In the last 12 months, the cost of running Jean-Marie Dirat’s lamb farm in southwest France has jumped by 35,000 euros ($38,000), driven up by increasingly expensive fertilisers, fuel, electricity and pesticides.

Money is so tight that this year he won’t pay himself. To his surprise, he even calculated he would be eligible for the minimum welfare benefit, given to society’s poorest.

“My grandfather had 15 cows and 15 hectares. He raised his kids, his family, without any problem. Today, me and my wife, we have 70 hectares, 200 sheep, and we can’t even pay ourselves a salary,” Dirat told Reuters at a roadblock made of hay bales that barred access to a nuclear plant.

Other farmers in the French southwest, where a nationwide movement started, complain about red tape and restrictions on water usage, as well as competition from Ukrainian imports let into the European Union to help its economy during the war.

Farmers elsewhere in Europe are similarly disgruntled, with protests in Germany, Poland, Romania and Belgium coming after a new farmers‘ party scored highly in Dutch elections.

Their blockades and pickets are exposing a clash between the EU’s drive to cut CO2 emissions and its aim of becoming more self-sufficient in production of food and other essentials following Russia’s invasion of Ukraine.

Just five months before elections to the European Parliament, the revolt is fuelling a narrative that the EU is riding roughshod over farmers, who are struggling to adapt to stringent environmental regulations amid an inflation shock.

file photo: french far right leader marine le pen visits a farm as the nationwide farmers protest continues, in radinghem

French far right leader Marine Le Pen stands visits a farm while nationwide farmers protest over price pressures, taxes and green regulation, grievances shared by farmers across Europe, in Radinghem, France January 28, 2024. REUTERS/Yves Herman

French far-right leader Marine Le Pen’s lieutenant Jordan Bardella blames “Macron’s Europe” for the farmers‘ troubles. Le Pen herself says the EU needs to quit all free trade deals and that her party would block any future agreements, such as with Mercosur countries, if it wins power.

Worryingly for French President Emmanuel Macron and other EU leaders, opinion polls show farmers‘ grievances resonate with the public. An Elabe poll showed 87% of French people supported the farmers‘ cause and 73% of them considered the EU was a handicap for farmers, not an asset.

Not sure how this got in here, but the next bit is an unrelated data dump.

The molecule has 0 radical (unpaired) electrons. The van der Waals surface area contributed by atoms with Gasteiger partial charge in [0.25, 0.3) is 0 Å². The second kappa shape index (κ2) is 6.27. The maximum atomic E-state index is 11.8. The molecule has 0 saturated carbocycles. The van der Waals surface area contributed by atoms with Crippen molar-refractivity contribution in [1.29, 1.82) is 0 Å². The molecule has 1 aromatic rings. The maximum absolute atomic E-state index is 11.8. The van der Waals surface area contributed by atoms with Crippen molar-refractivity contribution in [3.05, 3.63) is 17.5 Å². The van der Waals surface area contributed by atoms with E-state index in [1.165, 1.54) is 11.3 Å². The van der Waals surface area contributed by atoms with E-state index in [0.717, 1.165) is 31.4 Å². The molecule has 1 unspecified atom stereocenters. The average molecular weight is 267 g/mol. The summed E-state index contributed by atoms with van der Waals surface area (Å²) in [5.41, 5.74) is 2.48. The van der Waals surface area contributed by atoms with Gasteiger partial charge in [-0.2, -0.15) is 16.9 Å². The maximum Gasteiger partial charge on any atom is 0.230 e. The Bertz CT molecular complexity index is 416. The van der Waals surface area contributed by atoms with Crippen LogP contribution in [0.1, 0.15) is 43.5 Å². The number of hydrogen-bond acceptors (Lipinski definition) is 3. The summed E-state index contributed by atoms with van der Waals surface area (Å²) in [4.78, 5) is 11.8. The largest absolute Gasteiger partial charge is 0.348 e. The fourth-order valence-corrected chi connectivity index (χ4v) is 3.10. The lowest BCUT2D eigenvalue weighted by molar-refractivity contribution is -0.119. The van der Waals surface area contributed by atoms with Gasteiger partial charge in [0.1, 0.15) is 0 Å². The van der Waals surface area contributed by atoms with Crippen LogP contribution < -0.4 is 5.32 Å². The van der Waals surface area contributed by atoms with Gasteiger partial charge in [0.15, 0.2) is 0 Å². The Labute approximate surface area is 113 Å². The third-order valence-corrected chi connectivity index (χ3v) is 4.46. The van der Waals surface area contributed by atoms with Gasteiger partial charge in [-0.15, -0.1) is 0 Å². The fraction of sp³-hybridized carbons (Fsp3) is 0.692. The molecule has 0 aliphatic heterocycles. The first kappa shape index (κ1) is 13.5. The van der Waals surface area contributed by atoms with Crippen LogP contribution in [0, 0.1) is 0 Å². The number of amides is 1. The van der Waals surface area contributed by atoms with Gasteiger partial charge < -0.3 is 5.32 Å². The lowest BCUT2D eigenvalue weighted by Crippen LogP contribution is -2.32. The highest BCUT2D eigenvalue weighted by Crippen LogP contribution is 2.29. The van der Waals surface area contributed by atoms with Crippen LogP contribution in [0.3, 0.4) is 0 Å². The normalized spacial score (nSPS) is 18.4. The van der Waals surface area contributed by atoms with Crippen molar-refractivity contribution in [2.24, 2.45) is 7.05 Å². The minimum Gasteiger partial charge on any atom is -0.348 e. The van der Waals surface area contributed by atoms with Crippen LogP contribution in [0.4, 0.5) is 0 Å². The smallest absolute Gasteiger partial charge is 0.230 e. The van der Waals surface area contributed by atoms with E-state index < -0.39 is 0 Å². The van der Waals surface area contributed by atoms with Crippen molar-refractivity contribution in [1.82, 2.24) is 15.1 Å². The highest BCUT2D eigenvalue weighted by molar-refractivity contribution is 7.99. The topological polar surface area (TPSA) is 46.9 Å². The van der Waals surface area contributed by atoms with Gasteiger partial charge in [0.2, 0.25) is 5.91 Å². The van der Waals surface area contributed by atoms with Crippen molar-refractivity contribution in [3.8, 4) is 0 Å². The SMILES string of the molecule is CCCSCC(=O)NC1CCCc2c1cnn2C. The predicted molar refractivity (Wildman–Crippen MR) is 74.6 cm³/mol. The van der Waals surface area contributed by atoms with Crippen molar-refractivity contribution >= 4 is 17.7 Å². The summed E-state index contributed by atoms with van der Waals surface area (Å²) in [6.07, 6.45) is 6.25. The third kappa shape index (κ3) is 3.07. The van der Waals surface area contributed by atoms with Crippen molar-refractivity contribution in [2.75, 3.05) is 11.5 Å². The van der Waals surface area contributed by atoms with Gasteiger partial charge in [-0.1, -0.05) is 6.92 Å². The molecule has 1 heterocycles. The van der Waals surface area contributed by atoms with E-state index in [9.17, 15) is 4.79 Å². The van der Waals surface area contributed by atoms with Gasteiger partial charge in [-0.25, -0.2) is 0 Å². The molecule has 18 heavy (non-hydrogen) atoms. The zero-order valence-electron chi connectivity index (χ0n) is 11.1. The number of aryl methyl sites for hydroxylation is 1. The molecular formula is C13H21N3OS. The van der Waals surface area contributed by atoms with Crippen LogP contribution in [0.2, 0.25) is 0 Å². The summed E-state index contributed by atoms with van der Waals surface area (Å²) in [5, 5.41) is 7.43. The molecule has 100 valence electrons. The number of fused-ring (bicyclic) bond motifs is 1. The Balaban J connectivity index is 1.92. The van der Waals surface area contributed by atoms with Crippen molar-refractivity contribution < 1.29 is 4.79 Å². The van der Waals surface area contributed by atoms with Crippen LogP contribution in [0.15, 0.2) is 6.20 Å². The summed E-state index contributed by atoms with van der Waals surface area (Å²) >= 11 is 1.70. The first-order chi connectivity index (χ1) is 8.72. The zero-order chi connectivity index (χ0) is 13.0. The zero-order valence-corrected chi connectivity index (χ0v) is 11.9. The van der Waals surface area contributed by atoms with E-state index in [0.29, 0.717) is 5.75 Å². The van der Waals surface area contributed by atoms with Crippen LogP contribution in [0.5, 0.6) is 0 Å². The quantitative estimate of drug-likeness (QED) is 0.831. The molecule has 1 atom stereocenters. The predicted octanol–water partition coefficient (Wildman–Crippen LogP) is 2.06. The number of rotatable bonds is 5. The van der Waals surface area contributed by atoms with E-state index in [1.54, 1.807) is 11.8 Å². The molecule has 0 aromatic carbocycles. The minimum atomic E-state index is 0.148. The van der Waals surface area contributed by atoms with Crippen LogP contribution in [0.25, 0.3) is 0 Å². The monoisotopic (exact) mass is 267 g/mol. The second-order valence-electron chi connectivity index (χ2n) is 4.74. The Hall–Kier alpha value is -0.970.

National governments are scrambling to address farmers‘ concerns, with France and Germany both watering down proposals to end tax breaks on agricultural diesel. The European Commission also announced new measures on Wednesday.

But the protests could amplify a shift to the right in the European Parliament and imperil the EU’s green agenda. Poll projections show an “anti-climate policy action coalition” could be formed in the new legislature in June.

“The far-right’s strategy is to Europeanise the conflict,” Teneo analyst Antonio Barroso said. “Farmers are a small group, but these parties think they can attract the whole rural vote by extension.”

VOICE FOR THE COUNTRYSIDE

Different political catalysts have spurred farmers from France to Romania into action.

In Germany, a week of protests against high fuel prices culminated last month in a rally of 10,000 farmers who gummed up central Berlin’s streets with their tractors and jeered Finance Minister Christian Lindner.

The far-right Alternative for Germany party, running high in the polls on a lacklustre economy, tried to capitalise, dropping its usual opposition to subsidies and saying farmers demands should be met.

In March 2023, discontentment with climate and agriculture policy helped new party BBB win regional elections in the Netherlands, the world’s second-biggest agricultural exporter.

Its list for June’s EU elections will be led by Sander Smit, a former EU parliament adviser who wants to be “a voice of and for the countryside”, campaigning for an easing of EU restrictions on agricultural land use.

“The EU must start working again for citizens, farmers, gardeners, fishermen, for communities, families and entrepreneurs,” Smit, 38, said.

French unions like the powerful FNSEA have brought discipline to the farmers rallies, avoiding the violence seen during the “yellow vest” protests that rocked France in Macron’s first term and already winning concessions from the government.

But unions say they can’t control who farmers will vote for.

WINDS TURNING

In France, support from the EU’s Common Agricultural Policy (CAP) means farmers, although politically conservative, have historically been more pro-European than the average voter.

In the 2022 presidential election, Le Pen did less well among farmers than in the rest of the population, while pro-European Macron outperformed, according to an Ifop/FNSEA poll.

Now, however, some farmers say they are tempted to vote for Le Pen’s Rassemblement National (RN) in June in protest at the EU’s climate drive, which they complain crushes production and leaves space for global competitors.

“Europe is putting us on a drip to let us die silently,” Pierre Poma, a 66-year old retired farmer in Montauban in the southwest, told Reuters.

He joined the RN a few years ago and ran for a parliamentary seat in 2022, garnering 40% of the votes compared with the 15% Le Pen’s party won in the same constituency in 2017.

Poma, who used to grow peaches, pears and apples, says he had to sell his house because he could not turn a profit. He blames red tape and the EU’s farm-to-fork strategy he abhors.

After visiting farmers‘ motorway blockades in recent days, he is confident like-minded parties will be a force to reckon with in Brussels after June.

“Our group is growing, in Germany, in Hungary, elsewhere. It’s the end of a world, the end of the policies of the past,” Poma said.